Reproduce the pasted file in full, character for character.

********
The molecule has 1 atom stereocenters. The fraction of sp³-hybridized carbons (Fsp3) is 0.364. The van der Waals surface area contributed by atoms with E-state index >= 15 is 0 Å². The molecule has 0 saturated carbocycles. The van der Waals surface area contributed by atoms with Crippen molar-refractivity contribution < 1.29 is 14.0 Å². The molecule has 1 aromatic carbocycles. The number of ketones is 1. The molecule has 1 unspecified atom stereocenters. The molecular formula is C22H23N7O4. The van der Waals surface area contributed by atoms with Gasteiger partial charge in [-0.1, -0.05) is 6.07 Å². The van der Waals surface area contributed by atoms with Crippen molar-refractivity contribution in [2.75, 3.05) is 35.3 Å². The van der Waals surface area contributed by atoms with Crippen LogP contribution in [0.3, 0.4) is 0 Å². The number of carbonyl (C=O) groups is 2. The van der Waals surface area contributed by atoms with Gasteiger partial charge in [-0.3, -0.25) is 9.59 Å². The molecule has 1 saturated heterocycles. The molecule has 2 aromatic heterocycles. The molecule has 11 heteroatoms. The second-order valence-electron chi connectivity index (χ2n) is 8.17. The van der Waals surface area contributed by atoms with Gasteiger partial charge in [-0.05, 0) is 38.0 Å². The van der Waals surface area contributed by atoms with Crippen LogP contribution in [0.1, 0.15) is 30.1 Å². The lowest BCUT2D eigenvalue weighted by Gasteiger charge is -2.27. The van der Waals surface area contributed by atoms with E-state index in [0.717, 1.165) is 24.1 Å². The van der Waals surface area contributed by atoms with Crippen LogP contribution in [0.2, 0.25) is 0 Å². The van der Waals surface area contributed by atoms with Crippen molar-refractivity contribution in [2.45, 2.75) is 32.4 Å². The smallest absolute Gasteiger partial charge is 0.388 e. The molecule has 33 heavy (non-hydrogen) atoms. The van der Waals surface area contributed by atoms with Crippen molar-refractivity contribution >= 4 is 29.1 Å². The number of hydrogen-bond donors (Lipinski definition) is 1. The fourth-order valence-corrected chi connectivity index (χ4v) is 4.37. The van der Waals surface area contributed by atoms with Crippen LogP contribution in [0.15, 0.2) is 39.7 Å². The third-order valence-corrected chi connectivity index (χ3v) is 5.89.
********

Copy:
The molecule has 1 atom stereocenters. The fraction of sp³-hybridized carbons (Fsp3) is 0.364. The van der Waals surface area contributed by atoms with E-state index >= 15 is 0 Å². The molecule has 0 saturated carbocycles. The van der Waals surface area contributed by atoms with Crippen molar-refractivity contribution < 1.29 is 14.0 Å². The molecule has 1 aromatic carbocycles. The number of ketones is 1. The molecule has 1 unspecified atom stereocenters. The molecular formula is C22H23N7O4. The van der Waals surface area contributed by atoms with Gasteiger partial charge in [-0.1, -0.05) is 6.07 Å². The van der Waals surface area contributed by atoms with Crippen molar-refractivity contribution in [2.75, 3.05) is 35.3 Å². The van der Waals surface area contributed by atoms with Crippen LogP contribution in [0.3, 0.4) is 0 Å². The number of carbonyl (C=O) groups is 2. The van der Waals surface area contributed by atoms with Gasteiger partial charge in [-0.3, -0.25) is 9.59 Å². The molecule has 1 saturated heterocycles. The molecule has 2 aromatic heterocycles. The molecule has 11 heteroatoms. The second-order valence-electron chi connectivity index (χ2n) is 8.17. The van der Waals surface area contributed by atoms with Gasteiger partial charge in [-0.05, 0) is 38.0 Å². The van der Waals surface area contributed by atoms with Crippen LogP contribution in [0.1, 0.15) is 30.1 Å². The lowest BCUT2D eigenvalue weighted by Gasteiger charge is -2.27. The van der Waals surface area contributed by atoms with E-state index in [0.717, 1.165) is 24.1 Å². The van der Waals surface area contributed by atoms with Crippen LogP contribution in [0.2, 0.25) is 0 Å². The van der Waals surface area contributed by atoms with Crippen molar-refractivity contribution in [2.45, 2.75) is 32.4 Å². The smallest absolute Gasteiger partial charge is 0.388 e. The molecule has 33 heavy (non-hydrogen) atoms. The van der Waals surface area contributed by atoms with Crippen molar-refractivity contribution >= 4 is 29.1 Å². The number of hydrogen-bond donors (Lipinski definition) is 1. The fourth-order valence-corrected chi connectivity index (χ4v) is 4.37. The van der Waals surface area contributed by atoms with Crippen LogP contribution in [0.15, 0.2) is 39.7 Å². The third-order valence-corrected chi connectivity index (χ3v) is 5.89.